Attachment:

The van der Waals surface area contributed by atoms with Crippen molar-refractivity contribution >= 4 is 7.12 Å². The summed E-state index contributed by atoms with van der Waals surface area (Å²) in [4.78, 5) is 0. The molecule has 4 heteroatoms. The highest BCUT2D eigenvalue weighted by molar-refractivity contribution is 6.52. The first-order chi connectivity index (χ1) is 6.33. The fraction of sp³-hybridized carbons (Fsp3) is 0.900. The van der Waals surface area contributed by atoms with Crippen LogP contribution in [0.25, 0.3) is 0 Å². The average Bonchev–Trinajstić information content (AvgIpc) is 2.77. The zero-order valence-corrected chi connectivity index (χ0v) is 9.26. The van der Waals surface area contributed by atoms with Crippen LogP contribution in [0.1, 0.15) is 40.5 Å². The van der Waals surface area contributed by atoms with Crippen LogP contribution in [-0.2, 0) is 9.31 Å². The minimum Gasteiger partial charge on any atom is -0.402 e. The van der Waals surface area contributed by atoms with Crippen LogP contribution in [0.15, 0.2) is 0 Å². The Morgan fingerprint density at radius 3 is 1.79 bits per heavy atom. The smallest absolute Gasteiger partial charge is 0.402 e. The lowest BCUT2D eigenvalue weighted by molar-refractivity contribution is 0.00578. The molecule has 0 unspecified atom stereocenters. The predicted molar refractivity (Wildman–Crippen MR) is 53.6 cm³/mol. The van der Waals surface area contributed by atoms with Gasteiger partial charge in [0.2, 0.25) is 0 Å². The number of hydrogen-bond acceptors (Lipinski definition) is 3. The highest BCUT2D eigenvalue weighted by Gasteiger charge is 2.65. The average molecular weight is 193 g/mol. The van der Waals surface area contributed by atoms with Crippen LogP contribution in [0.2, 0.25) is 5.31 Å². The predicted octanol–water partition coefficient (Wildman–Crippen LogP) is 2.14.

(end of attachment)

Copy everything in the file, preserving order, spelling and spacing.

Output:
The van der Waals surface area contributed by atoms with Crippen molar-refractivity contribution >= 4 is 7.12 Å². The summed E-state index contributed by atoms with van der Waals surface area (Å²) in [4.78, 5) is 0. The molecule has 4 heteroatoms. The highest BCUT2D eigenvalue weighted by molar-refractivity contribution is 6.52. The first-order chi connectivity index (χ1) is 6.33. The fraction of sp³-hybridized carbons (Fsp3) is 0.900. The van der Waals surface area contributed by atoms with Crippen LogP contribution in [0.25, 0.3) is 0 Å². The average Bonchev–Trinajstić information content (AvgIpc) is 2.77. The zero-order valence-corrected chi connectivity index (χ0v) is 9.26. The van der Waals surface area contributed by atoms with Crippen LogP contribution in [0.1, 0.15) is 40.5 Å². The van der Waals surface area contributed by atoms with Crippen LogP contribution in [-0.2, 0) is 9.31 Å². The minimum Gasteiger partial charge on any atom is -0.402 e. The van der Waals surface area contributed by atoms with Crippen LogP contribution in [0.15, 0.2) is 0 Å². The Morgan fingerprint density at radius 3 is 1.79 bits per heavy atom. The smallest absolute Gasteiger partial charge is 0.402 e. The lowest BCUT2D eigenvalue weighted by molar-refractivity contribution is 0.00578. The molecule has 0 unspecified atom stereocenters. The predicted molar refractivity (Wildman–Crippen MR) is 53.6 cm³/mol. The van der Waals surface area contributed by atoms with Gasteiger partial charge in [0.2, 0.25) is 0 Å². The number of hydrogen-bond acceptors (Lipinski definition) is 3. The highest BCUT2D eigenvalue weighted by Gasteiger charge is 2.65. The average molecular weight is 193 g/mol. The van der Waals surface area contributed by atoms with Crippen LogP contribution in [0.2, 0.25) is 5.31 Å². The predicted octanol–water partition coefficient (Wildman–Crippen LogP) is 2.14.